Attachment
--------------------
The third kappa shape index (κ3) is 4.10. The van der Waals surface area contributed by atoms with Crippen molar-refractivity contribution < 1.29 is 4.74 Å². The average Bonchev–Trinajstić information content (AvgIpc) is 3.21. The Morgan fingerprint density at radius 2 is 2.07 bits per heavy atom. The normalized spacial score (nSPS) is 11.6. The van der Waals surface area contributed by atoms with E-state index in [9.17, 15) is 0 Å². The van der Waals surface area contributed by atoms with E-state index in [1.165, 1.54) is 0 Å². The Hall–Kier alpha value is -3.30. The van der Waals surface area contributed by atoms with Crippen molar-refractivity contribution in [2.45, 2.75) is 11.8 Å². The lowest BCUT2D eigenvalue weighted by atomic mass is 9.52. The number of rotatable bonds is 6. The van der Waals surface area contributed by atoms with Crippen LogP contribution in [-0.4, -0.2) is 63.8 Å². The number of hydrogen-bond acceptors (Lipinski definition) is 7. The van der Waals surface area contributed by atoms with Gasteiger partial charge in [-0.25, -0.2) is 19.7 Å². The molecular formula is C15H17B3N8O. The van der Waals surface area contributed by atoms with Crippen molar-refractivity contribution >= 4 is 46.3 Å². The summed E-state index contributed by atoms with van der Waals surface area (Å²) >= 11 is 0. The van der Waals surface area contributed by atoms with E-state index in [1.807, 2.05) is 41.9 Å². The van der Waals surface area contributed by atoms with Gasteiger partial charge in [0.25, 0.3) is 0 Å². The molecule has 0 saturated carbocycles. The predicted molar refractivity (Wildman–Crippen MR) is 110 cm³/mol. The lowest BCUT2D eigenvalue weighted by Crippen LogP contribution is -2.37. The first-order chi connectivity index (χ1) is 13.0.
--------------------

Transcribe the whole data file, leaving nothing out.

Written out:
The third kappa shape index (κ3) is 4.10. The van der Waals surface area contributed by atoms with Crippen molar-refractivity contribution < 1.29 is 4.74 Å². The average Bonchev–Trinajstić information content (AvgIpc) is 3.21. The Morgan fingerprint density at radius 2 is 2.07 bits per heavy atom. The normalized spacial score (nSPS) is 11.6. The van der Waals surface area contributed by atoms with E-state index in [9.17, 15) is 0 Å². The van der Waals surface area contributed by atoms with E-state index in [1.165, 1.54) is 0 Å². The Hall–Kier alpha value is -3.30. The van der Waals surface area contributed by atoms with Crippen molar-refractivity contribution in [2.45, 2.75) is 11.8 Å². The lowest BCUT2D eigenvalue weighted by atomic mass is 9.52. The number of rotatable bonds is 6. The van der Waals surface area contributed by atoms with Crippen LogP contribution in [-0.4, -0.2) is 63.8 Å². The number of hydrogen-bond acceptors (Lipinski definition) is 7. The van der Waals surface area contributed by atoms with Gasteiger partial charge in [-0.25, -0.2) is 19.7 Å². The molecular formula is C15H17B3N8O. The van der Waals surface area contributed by atoms with Crippen molar-refractivity contribution >= 4 is 46.3 Å². The summed E-state index contributed by atoms with van der Waals surface area (Å²) >= 11 is 0. The van der Waals surface area contributed by atoms with E-state index in [1.807, 2.05) is 41.9 Å². The van der Waals surface area contributed by atoms with Gasteiger partial charge in [0.25, 0.3) is 0 Å². The molecule has 0 saturated carbocycles. The predicted molar refractivity (Wildman–Crippen MR) is 110 cm³/mol. The lowest BCUT2D eigenvalue weighted by Crippen LogP contribution is -2.37. The first-order chi connectivity index (χ1) is 13.0.